She repeated herself, but you can hear in her voice, she sounded defeated and mostly appeared to be speechless.

It is likely that most of the rest of the white city council failed to pick up on Councilwoman Richardson-Woods’ disappointment in her voice.

Then, when it was Councilman Frazier’s turn to speak, he really stuck his foot in his mouth, upsetting several members of the audience. He said, “Happy Black History Month. Where he came from as a police officer in San Antonio, it wasn’t recognized as it is up here in North Texas.”

(Is that true? San Antonio people. Message me on Twitter and let me know if that’s true.)

Frazier went on to say, “Black History Month was new to him when he came up here, especially when he worked with other African American officers on the police force. And especially when I played football with an all-Black football team, I was the only white guy, and that was another culture I learned.”

Frazier is just another product of our “color-blind” society. He claimed to have learned about Black History Month and Black Culture, but then he voted to table discussion on a racist statue during Black History Month. Likely the irony is lost on him.

Councilman Frazier said the statue has been there for 100 years and waiting another month or longer isn’t going to make a big difference.

He said he needed to collect his thoughts before he could vote on it.

Then he brought up the mobile home park, and that’s when things started to go south.

Earlier in the evening, a citizen commenter made a comment about how the city council had voted on turning a mobile home park into a parking lot with a 7-0 vote. Councilman Frazier spoke about how dilapidated the property was and how there were people who were living in squalor. McKinney residents tell me this was an accurate description of the living conditions there, mostly due to a slumlord. However, the owners of the property did not want to sell it. The City of McKinney used eminent domain to confiscate the property. This act made a lot of residents in the Black Community uneasy. Could their properties be next?

Councilman Frazier went on, “in order to redevelop the East District, some tough decisions have to be made.” Someone in the audience named Tamara was apparently shaking her head as he spoke, that’s when he said, “You can shake your head all you want, Tamara.” This led to gasps in the audience.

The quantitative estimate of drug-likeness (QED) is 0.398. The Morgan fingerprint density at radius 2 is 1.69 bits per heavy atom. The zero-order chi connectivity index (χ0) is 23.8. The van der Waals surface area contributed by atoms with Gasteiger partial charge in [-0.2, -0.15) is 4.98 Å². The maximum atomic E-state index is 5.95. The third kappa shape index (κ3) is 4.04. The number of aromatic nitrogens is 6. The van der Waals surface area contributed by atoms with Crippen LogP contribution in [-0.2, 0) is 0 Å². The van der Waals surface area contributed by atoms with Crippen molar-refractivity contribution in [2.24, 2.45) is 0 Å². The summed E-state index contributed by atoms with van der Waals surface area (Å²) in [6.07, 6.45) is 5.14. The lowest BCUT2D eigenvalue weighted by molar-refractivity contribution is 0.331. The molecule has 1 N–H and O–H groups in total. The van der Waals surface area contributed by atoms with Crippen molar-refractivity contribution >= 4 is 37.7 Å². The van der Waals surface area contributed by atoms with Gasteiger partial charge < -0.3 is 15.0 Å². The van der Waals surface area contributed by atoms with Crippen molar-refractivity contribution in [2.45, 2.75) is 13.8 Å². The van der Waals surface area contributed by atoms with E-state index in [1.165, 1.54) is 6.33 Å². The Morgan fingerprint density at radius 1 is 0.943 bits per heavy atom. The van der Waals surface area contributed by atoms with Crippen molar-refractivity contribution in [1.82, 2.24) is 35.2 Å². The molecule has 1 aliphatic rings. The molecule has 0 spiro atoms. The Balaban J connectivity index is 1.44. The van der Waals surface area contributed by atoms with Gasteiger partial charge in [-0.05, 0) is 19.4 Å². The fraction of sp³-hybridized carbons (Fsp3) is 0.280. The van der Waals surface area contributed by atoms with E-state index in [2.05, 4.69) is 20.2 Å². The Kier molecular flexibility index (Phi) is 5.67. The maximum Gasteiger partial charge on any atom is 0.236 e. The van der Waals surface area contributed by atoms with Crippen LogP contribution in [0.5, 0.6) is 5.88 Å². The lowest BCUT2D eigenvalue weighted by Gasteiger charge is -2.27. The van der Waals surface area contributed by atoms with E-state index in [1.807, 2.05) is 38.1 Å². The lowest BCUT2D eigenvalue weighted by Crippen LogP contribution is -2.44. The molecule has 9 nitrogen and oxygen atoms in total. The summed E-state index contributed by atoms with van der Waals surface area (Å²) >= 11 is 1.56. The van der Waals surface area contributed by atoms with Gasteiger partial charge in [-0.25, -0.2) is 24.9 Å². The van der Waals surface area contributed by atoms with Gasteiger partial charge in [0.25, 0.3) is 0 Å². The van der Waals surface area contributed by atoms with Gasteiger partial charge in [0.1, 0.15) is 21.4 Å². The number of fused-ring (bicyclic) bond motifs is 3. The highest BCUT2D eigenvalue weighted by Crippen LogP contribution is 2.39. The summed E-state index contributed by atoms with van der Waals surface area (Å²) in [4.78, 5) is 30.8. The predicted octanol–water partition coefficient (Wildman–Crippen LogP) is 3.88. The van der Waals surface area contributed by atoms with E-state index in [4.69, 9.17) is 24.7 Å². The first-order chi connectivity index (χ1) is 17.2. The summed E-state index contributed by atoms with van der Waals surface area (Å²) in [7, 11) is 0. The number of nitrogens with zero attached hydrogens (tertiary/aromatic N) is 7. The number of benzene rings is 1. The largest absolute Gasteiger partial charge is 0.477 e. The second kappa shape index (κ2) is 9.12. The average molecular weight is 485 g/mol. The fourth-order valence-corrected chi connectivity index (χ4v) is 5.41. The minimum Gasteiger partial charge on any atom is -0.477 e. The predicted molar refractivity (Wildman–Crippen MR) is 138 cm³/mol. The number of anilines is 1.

Frazier said that he met with high school students and asked them what was going on in McKinney that bothered them the most. He didn’t tell us how the students replied. Then he said, he asked the students what they would do with that statue. But, he had to backtrack and tell them about the statue, because they didn’t know about it.

Comments could be heard from the audience, then Frazier said, “This is not the discussion part. We had the discussion earlier.”

Frazier got frustrated and told someone in the audience, “If you want to talk, you can come up here.”

It was Mikhail Tutson. Mayor Fuller, pleaded, “No, no, Mikhail. Don’t come up. It’s not the time.” As Tutson approached the mic, he could be heard telling someone in the audience, “Don’t worry, I’m not going to cuss him out.”

Tutson, Frazier, and Fuller bickered back and forth for a moment whether or not Tutson should be at the mic. Then Tutson finally said, “You can’t come up here and address the people of the Eastside the manner that you do. You thought that Shemwell was the reason that those people were outside. He’s gone, but we’re still here. So, when you poke us, we’ll react.”

This was a true statement. There are and have been many racial issues in McKinney. La’Shadion Shamwell took a lot of the blame for that because he was outspoken and unapologetic. He was recalled for it. However, simply removing him, didn’t remove the other issues which plague this city.

I spoke with Mikhail Tutson last week and he filled me in on a lot.

“This has been the culture of McKinney it goes beyond a statue,” he told me. “That racist statue has no value itself, but what it represents not only to the community it demonizes but the beliefs and systems the of the people who erected it does. The statue is an easy thing. There are so many hard things in our community that need to be worked on and addressed, but hell, we can’t even get past this small little thing to get there.”

“What are the other issues that need to be addressed?” I asked him.

“Immediate issues are Gentrification of Eastside residents whose legacy extends well over 100-years so that the Good ol’ boys can bring IN the kind of dynamic and environment they wish to see. It’s too much to actually invest in the people by creating jobs and provide basic amenities vs expanding downtown for entertainment purposes under the disguise of community unification.”

“Second, is the education gap. Now, when I say education gap, I don’t mean the level of intelligence. That seems to be the narrative being pushed but the access to a better school within our OWN neighborhood. How do you name your schools after affluent leaders from East Mckinney then turn around and say we’re aren’t educated?”

Damn.

“My generation can’t afford to live where are roots are planted as is. More and more of us are pushed out into the Dallas, Sherman, and Greenville areas.” Tutson said.

What was he talking about, exatly?

McKinney has a plan called, “One McKinney 2040 Comprehensive Plan.” This plan includes the redevelopment of McKinney’s East District, which is a majority Black area and includes families who have lived there for generations.

Longtime Black McKinney residents feel that the redevelopment plans are a method of gentrification to push them out and they aren’t happy about it.

The next city council meeting is on the 16th. We’ll be following this story closely and update y’all as it develops. We should expect to see a big backlash in the upcoming meetings and possible protests.

Stay tuned.